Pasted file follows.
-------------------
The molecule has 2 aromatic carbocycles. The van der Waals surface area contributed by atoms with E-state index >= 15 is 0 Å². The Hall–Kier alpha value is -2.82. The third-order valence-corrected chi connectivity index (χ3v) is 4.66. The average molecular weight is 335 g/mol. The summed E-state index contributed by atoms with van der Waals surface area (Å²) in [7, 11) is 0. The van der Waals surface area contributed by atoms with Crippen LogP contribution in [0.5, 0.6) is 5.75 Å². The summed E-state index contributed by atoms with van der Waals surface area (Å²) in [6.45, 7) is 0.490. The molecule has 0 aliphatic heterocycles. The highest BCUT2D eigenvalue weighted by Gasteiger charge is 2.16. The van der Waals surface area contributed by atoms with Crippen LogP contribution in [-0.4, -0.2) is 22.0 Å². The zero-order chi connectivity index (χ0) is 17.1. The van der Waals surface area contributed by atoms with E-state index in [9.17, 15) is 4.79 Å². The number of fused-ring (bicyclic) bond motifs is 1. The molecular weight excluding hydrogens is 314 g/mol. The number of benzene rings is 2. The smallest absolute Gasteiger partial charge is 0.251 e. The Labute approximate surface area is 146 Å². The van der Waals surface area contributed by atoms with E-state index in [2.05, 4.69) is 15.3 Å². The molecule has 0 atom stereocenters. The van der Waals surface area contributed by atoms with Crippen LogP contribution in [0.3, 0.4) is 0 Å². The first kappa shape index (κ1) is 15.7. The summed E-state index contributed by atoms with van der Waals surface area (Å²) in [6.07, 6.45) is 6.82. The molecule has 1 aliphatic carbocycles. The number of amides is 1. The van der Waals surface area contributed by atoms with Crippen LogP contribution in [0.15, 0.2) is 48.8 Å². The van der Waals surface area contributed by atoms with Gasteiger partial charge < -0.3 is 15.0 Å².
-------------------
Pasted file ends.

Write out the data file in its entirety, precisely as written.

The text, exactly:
The molecule has 2 aromatic carbocycles. The van der Waals surface area contributed by atoms with E-state index >= 15 is 0 Å². The Hall–Kier alpha value is -2.82. The third-order valence-corrected chi connectivity index (χ3v) is 4.66. The average molecular weight is 335 g/mol. The summed E-state index contributed by atoms with van der Waals surface area (Å²) in [7, 11) is 0. The van der Waals surface area contributed by atoms with Crippen LogP contribution in [0.5, 0.6) is 5.75 Å². The summed E-state index contributed by atoms with van der Waals surface area (Å²) in [6.45, 7) is 0.490. The molecule has 0 aliphatic heterocycles. The highest BCUT2D eigenvalue weighted by Gasteiger charge is 2.16. The van der Waals surface area contributed by atoms with Crippen LogP contribution in [-0.4, -0.2) is 22.0 Å². The zero-order chi connectivity index (χ0) is 17.1. The van der Waals surface area contributed by atoms with E-state index in [9.17, 15) is 4.79 Å². The number of fused-ring (bicyclic) bond motifs is 1. The molecular weight excluding hydrogens is 314 g/mol. The number of benzene rings is 2. The smallest absolute Gasteiger partial charge is 0.251 e. The Labute approximate surface area is 146 Å². The van der Waals surface area contributed by atoms with E-state index in [2.05, 4.69) is 15.3 Å². The molecule has 0 atom stereocenters. The van der Waals surface area contributed by atoms with Crippen LogP contribution in [0.3, 0.4) is 0 Å². The first kappa shape index (κ1) is 15.7. The summed E-state index contributed by atoms with van der Waals surface area (Å²) in [6.07, 6.45) is 6.82. The molecule has 1 aliphatic carbocycles. The number of amides is 1. The van der Waals surface area contributed by atoms with Crippen LogP contribution in [0.15, 0.2) is 48.8 Å². The van der Waals surface area contributed by atoms with Gasteiger partial charge < -0.3 is 15.0 Å².